Check out new words added to


[in-kloo-siv] /ɪnˈklu sɪv/
including or encompassing the stated limit or extremes in consideration or account (usually used postpositively):
from 6 to 37 inclusive.
including a great deal, or encompassing everything concerned; comprehensive:
an inclusive art form; an inclusive fee.
enclosing; embracing:
an inclusive fence.
Grammar. (of the first person plural) including the person or persons spoken to, as we in Shall we dance?
Compare exclusive (def 12).
inclusive of, including; also taking into account:
Europe, inclusive of the British Isles, is negotiating new trade agreements.
Origin of inclusive
late Middle English
1400-50; late Middle English < Medieval Latin inclūsīvus, equivalent to Latin inclūs(us) (see incluse) + -īvus -ive
Related forms
inclusively, adverb
inclusiveness, noun
noninclusive, adjective
noninclusively, adverb
noninclusiveness, noun
quasi-inclusive, adjective
quasi-inclusively, adverb
superinclusive, adjective
superinclusively, adverb
superinclusiveness, noun
uninclusive, adjective
2. overall, general, all-encompassing. 3. including, comprising. Unabridged
Based on the Random House Dictionary, © Random House, Inc. 2015.
Cite This Source
Examples from the web for inclusive
  • It was not my plan to make this collection inclusive nor to make the book in any sense a book of criticism.
  • Also of concern to some locals: the advance of all-inclusive resorts from the north.
  • The atmosphere, therefore, is decidedly inclusive and laid-back.
  • His art is inclusive and communal, and so was the making of it.
  • The problem, it turns out, is that the targeted approach is not so carefully aimed and the blanket method is not so all-inclusive.
  • But as the trip progresses, our seating arrangements and activities will become more inclusive.
  • But after days of silence, she had a chance to speak to the country in a calmer, more inclusive way.
  • Obtaining a mortgage with a lower interest rate lowers the price you have to pay for your home inclusive of financing.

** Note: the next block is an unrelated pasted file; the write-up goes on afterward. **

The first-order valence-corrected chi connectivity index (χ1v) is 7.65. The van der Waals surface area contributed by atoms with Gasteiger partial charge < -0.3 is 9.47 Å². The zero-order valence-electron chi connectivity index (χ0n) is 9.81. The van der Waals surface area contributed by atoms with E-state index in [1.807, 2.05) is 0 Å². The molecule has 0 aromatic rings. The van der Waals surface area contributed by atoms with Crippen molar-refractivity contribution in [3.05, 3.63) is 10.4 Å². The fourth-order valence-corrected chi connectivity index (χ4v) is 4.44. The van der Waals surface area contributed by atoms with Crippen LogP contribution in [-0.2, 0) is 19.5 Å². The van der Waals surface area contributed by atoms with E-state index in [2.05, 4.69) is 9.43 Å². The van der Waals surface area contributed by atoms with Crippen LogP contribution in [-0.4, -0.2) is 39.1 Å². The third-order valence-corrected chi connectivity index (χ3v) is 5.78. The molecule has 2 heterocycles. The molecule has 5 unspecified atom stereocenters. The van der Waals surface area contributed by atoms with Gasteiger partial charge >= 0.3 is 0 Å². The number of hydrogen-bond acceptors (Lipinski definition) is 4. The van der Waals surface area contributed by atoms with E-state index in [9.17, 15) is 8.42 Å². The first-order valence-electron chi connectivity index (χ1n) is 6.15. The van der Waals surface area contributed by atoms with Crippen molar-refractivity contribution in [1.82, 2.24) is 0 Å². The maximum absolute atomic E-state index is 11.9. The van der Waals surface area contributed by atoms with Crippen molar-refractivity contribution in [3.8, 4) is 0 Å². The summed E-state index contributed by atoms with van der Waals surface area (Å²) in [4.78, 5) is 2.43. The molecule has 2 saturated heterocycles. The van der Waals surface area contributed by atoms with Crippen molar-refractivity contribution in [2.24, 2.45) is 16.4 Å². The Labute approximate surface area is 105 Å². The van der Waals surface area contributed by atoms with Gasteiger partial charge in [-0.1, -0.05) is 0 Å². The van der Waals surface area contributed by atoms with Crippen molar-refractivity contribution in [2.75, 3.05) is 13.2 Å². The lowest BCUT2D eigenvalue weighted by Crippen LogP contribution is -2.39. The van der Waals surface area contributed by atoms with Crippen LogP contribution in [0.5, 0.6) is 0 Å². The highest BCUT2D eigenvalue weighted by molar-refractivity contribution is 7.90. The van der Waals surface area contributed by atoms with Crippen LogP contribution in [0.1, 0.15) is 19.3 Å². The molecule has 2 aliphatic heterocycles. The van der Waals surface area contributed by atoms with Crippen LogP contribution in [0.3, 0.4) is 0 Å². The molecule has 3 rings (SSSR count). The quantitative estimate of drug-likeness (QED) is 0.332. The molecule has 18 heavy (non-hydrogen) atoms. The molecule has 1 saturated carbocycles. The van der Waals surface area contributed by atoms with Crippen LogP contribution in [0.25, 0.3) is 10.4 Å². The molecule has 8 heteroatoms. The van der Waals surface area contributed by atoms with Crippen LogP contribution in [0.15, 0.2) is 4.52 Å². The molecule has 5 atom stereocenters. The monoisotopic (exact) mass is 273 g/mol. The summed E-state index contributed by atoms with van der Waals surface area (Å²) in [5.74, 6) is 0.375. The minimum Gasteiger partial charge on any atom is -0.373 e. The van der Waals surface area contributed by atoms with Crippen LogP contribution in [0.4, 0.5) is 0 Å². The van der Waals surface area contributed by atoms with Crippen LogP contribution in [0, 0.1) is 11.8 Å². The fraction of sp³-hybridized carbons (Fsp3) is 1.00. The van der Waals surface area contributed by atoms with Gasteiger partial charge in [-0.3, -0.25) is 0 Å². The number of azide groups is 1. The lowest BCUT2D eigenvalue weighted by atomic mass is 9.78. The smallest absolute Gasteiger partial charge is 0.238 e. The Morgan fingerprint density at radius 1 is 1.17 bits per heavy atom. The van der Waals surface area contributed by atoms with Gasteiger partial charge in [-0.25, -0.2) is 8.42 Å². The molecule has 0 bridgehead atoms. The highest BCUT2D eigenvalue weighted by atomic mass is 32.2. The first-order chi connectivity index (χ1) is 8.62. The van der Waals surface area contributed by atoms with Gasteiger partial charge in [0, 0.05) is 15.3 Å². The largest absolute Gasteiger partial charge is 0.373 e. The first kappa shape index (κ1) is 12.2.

• Nor is the desire to create an inclusive, apolitical space for remembrance.
  • But it would serve the gaming industry well to have a more inclusive definition.
British Dictionary definitions for inclusive


(postpositive) foll by of. considered together (with): capital inclusive of profit
(postpositive) including the limits specified: Monday to Friday inclusive is five days
not excluding any particular groups of people: an inclusive society
(logic) (of a disjunction) true if at least one of its component propositions is true Compare exclusive (sense 10)
Derived Forms
inclusively, adverb
inclusiveness, noun
Collins English Dictionary - Complete & Unabridged 2012 Digital Edition
© William Collins Sons & Co. Ltd. 1979, 1986 © HarperCollins
Publishers 1998, 2000, 2003, 2005, 2006, 2007, 2009, 2012
Cite This Source
Word Origin and History for inclusive

mid-15c., from Medieval Latin inclusivus, from Latin inclus-, past participle stem of includere (see include). Related: Inclusively; inclusiveness.

Online Etymology Dictionary, © 2010 Douglas Harper
Cite This Source
inclusive in Technology

In domain theory, a predicate P : D -> Bool is inclusive iff
For any chain C, a subset of D, and for all c in C, P(c) => P(lub C)
In other words, if the predicate holds for all elements of an increasing sequence then it holds for their least upper bound.
("lub is written in LaTeX as \sqcup).

The Free On-line Dictionary of Computing, © Denis Howe 2010
Cite This Source

Word of the Day

Difficulty index for inclusive

Some English speakers likely know this word

Word Value for inclusive

Scrabble Words With Friends

Quotes with inclusive